William Saturno

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William Andrew "Bill" Saturno is an American archaeologist and Mayanist scholar who has made significant contributions toward the study of the pre-Columbian Maya civilization. As of 2008 Saturno holds a position as assistant professor in Archaeology at Boston University's College of Arts and Sciences (CAS). Prior to his position at BU, Saturno was a lecturer at the University of New Hampshire.

Saturno is credited with the discovery in 2001 of one of the oldest extant murals yet discovered in the Maya region, at the site of San Bartolo in northeastern Guatemala.[1]

In 2010, Saturno and Franco Rossi discovered what they believe to be a workroom of a Xultún record keeper. The Mayan hieroglyphics at the site included representations of dates roughly 7000 years in the future, casting doubt on the speculation that the conclusion of the Long Count calendar would result in a 2012 doomsday scenario.[2][3]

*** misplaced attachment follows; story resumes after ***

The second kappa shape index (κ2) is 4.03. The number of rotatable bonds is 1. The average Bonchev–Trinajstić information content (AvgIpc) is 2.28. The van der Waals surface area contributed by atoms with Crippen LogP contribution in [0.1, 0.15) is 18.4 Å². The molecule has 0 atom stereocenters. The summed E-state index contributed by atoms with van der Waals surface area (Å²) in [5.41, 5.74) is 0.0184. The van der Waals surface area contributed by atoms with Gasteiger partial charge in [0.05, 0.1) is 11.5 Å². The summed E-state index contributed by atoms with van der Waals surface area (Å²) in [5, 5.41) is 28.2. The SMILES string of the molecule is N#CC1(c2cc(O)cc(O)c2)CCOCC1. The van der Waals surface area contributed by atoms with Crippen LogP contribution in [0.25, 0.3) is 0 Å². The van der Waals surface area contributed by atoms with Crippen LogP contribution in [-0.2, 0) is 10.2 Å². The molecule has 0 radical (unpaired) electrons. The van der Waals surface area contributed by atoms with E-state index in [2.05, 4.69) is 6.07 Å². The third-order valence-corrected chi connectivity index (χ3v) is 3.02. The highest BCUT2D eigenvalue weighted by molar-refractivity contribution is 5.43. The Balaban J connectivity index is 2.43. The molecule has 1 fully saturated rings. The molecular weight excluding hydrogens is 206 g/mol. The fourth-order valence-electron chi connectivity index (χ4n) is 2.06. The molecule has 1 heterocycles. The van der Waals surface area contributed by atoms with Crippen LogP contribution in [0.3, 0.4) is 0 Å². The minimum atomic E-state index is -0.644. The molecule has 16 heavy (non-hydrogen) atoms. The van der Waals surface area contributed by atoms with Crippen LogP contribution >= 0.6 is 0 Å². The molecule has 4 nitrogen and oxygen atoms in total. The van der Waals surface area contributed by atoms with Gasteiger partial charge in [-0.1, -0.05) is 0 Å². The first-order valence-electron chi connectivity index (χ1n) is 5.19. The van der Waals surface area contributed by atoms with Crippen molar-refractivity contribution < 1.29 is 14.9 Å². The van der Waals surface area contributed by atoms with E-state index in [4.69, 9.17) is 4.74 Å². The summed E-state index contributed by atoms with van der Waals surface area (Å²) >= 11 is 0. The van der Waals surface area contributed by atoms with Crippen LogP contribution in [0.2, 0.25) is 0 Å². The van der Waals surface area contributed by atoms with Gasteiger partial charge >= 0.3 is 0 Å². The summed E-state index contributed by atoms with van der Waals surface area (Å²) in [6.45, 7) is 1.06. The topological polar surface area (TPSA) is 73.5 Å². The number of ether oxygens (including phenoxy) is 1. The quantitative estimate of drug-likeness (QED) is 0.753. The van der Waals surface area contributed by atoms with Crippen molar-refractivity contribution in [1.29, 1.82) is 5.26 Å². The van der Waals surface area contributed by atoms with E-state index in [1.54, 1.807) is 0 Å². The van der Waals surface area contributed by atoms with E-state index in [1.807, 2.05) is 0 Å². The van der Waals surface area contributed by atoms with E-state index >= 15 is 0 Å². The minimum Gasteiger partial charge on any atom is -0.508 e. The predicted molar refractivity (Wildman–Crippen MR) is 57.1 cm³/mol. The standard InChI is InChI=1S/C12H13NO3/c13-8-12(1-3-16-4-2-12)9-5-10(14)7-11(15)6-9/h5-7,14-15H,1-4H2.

Personal life[edit]

Saturno lives with his wife and their three sons.


  1. ^ Berdik, Chris (2008-01-03). "The Accidental Messenger: CAS prof finds oldest known rendering of Maya creation myth". Bostonia: Alumni Quarterly of Boston University. Office of New Media, Boston University. Archived from the original (online edition) on June 10, 2008. Retrieved May 15, 2008. 
  2. ^ Vance, Erik (May 10, 2012). "Unprecedented Maya Mural Found, Contradicts 2012 "Doomsday" Myth". National Geographic News. 
  3. ^ Saturno, W. A.; Stuart, D.; Aveni, A. F.; Rossi, F. (10 May 2012). "Ancient Maya Astronomical Tables from Xultun, Guatemala". Science 336 (6082): 714–717. doi:10.1126/science.1221444. PMID 22582260. 

Further reading[edit]

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